But no, Mayor Warren is leaving. I asked Mayor Warren on her way out if she would hold a Bible while I put my hand on it, and she agreed to do that. I think it’s important that we show there’s continuity, just like I will be there when Mayor Evans is sworn in. I think that’s important. That’s a very American thing. That’s what we do, we have a transfer of power and authority in this country, you know, and that, to me, means something.

Once that happens, though, no. I mean, I’m going to be running city government and working with the incoming Mayor Evans. I hope if she sees something horrible happening, she gives me a call and says something. But, no, she’s going to go on and do what she needs to do for herself. And I’m going to be the mayor for 30 days.

You’ll have to appoint a deputy mayor.

Yeah.

Do you know who that’ll be?

I’m working on that. I think whoever that’ll be, it needs to be someone important to the transition. Because we really need to put resources into making sure that we get that done. I’m comfortable with my past experience dealing with the operational side but I think we need to make sure we’ve got resources for that month.

Do you envision it being a person who’s already in the administration?

Very likely, yeah. And no, it won’t be Lovely Warren.

What advice do you have for Malik Evans?

I think our biggest and our most daunting challenge is to really understand how we go forward with policing. And that’s not just a local issue, right? That’s very much a national issue as well. But, you know, we’ve got to fix it here. Figuring out what we do with police is going to be the biggest issue.

And that’s a two-edged sword, right? We have a system in place right now that we have to make sure continues to function. You call a police officer, you need one, and by God, we need to make sure you get one. That system needs to be in place because it's a critical service, but it needs to be in place so we are afforded the luxury to be able to figure out how we reinvent that.

I don’t envy what Malik Evans has to deal with as it relates to those issues. Because I think they’re very difficult. And we’ve seen around the country, no one has really hit that ball out of the park.

What about on a more practical level? Mayor Michael Bloomberg in New York City used to say the best advice he ever got from his predecessor, Rudy Giuliani, was that if you see a bathroom, don’t miss your chance to go.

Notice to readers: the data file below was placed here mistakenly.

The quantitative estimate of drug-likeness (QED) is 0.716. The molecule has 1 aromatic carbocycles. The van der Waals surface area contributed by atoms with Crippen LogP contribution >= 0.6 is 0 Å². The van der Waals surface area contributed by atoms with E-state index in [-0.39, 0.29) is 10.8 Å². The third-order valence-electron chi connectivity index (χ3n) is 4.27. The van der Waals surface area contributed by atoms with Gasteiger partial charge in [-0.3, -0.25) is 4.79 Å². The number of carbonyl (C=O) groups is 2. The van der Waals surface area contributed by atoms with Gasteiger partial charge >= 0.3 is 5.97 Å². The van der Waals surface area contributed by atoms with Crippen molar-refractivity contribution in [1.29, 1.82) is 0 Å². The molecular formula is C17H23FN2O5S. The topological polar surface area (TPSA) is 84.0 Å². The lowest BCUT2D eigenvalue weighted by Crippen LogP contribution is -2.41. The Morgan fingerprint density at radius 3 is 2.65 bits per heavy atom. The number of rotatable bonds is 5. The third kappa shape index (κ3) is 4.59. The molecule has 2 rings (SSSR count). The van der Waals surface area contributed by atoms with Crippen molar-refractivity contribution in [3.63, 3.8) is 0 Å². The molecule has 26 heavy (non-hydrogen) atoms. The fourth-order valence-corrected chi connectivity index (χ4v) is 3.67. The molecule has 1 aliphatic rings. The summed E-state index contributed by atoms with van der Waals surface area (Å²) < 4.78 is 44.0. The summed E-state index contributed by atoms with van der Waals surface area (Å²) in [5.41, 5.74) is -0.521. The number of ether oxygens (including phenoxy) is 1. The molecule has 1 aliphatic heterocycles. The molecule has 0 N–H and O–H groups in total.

I don’t know if I’ve gotten exactly that kind of practical advice yet. But I agree, don’t pass it up.

I think one of the things you need to do, and it’s very hard to do, you’ve got to be very careful not to build walls and to insulate yourself. That’s really important, you know, to be accessible to the people you serve. And it’s easy to kind of get insulated and, as a result of being insulated, isolated from our residents, who are ultimately the ones that know best.

You’re trying to figure out how to best serve our residents? My thing is, ask them. You know, I mean, it sounds crazy and simple. But ask them. And I think that gets lost. Sometimes you get so wrapped up in the running of the bureaucracy and the mayoralty, the machine, kind of this organization that is the city of Rochester, and you’ve got no time to say, “Hey, you know, man, what’s going on? What’s happening?” And I think it’s too easy to become kind of insulated from that. And it's tough. It’s tough to do. There’s so much work to be done.

What’s next for you after Jan. 1?

TBD. Trying to figure that out, really. You know, I do love public service, and I would very much like to continue that. But I’m really trying to figure that out. And I’ll figure it out. . . . Unfortunately for me, you know, trying to do some job hunting and stuff, I just have a lot of responsibility on my plate right now. It’s awful hard to look for a job when you got to be the mayor for a month.

I did have someone approach me a few weeks back, and they were like, “We really need someone to start before January.” And I’m like, “You know, I really kind of have an obligation here.”

What would you like to do?

What I would like to do is buy a little beach bar in the Virgin Islands somewhere and, you know, grill shrimp and sell margaritas and rent out snorkel equipment and jet skis. That’s what I would really like to do.

But I have greatly enjoyed public service and what I’ve enjoyed most about it is there’s an ability to actually help somebody. I find some of the national politics daunting. It leaves me very cold. There are issues that have been on the public policy agenda for 30 years, and they’ve never moved the needle once. But I love public service in the sense that if your grandmother on Argyle Street calls me and says that the storm sewer is backing up and she’s getting water in her basement, we can get that handled for her in about an hour. When you figure that stuff out, it has an amazing direct impact and it’s very rewarding.

David Andreatta is CITY's editor. He can be reached at dandreatta@rochester-citynews.com.